Business majors at NIU find themselves faced with one of the scariest of all questions: What would your mother think?
Students are asked to ponder that and similar questions as part of the college's ethics program known as BELIEF. Launched in the fall of 2006, the program is being heralded by many in higher education as one of the best ways to integrate ethics into a curriculum.
Rather than focusing on ethics in a single class, BELIEF is designed to show students that every decision they make has an ethical component; thus the topic of ethics is cropping up in discussions of everything from accounting practices to marketing claims, as well as enforcement of human resource policies.
While every ethical dilemma is unique, students can use the same tools to evaluate each situation by consulting a 34-page handbook or a decision card that they carry in their wallets. Both outline a seven-step decision-making process and suggest a dozen different "tests" that can be used to evaluate the ethics of various options. While some of the tests, like the "Mom Test", rely upon an instinctive gut check to assess the ethics of a decision, other tests focus on more technical matters such as legality or professional standards.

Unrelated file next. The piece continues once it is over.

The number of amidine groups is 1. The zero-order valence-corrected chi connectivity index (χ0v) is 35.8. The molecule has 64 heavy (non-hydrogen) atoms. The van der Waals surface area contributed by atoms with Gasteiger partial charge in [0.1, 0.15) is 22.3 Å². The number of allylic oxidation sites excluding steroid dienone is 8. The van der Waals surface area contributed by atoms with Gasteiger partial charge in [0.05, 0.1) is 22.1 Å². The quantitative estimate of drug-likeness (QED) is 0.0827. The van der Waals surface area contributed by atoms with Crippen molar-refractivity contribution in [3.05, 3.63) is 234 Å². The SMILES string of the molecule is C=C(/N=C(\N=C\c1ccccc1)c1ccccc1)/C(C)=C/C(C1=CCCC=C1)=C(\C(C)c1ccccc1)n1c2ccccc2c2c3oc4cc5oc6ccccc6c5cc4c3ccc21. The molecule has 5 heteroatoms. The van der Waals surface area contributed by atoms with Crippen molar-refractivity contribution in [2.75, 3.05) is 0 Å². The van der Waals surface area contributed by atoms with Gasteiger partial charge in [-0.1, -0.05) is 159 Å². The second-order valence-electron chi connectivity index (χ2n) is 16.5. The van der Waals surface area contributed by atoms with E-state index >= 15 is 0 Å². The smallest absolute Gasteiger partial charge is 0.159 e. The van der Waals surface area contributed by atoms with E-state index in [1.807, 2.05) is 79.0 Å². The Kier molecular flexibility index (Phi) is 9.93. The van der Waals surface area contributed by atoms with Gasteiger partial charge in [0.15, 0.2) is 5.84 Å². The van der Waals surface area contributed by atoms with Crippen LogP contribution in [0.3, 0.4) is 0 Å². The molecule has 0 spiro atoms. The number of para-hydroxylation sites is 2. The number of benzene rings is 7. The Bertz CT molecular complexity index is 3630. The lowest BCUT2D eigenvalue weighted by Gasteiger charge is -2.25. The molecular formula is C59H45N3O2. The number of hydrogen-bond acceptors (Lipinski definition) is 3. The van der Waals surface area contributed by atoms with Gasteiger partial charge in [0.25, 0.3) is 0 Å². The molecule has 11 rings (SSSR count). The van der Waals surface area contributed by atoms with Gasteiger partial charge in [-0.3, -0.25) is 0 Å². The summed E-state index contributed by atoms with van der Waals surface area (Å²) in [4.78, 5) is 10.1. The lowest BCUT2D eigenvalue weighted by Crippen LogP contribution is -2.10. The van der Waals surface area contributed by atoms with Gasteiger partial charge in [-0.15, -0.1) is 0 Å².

The program has been singled out for praise at numerous academic conferences, where it was hailed for its uniqueness and simplicity. The Association to Advance Collegiate Schools of Business has called it a model program.
The BELIEF Program has also been endorsed by both national and regional corporations. AT&T, Caterpillar, Microsoft, Experian, KPMG, The National Bank & Trust Company of Sycamore, NICOR, Northwestern Mutual, and Road Ranger USA have stepped forward as sponsors to not only provide financial support for the program, but to also provide a speakers bureau from which professors can draw guest lecturers who can discuss the real-world application of ethics in the workplace.
So, while many other business schools lament the lack of time in their core curriculum for a course on ethics, NIU has made ethics central to all it teaches. That's a decision Mom would be proud of.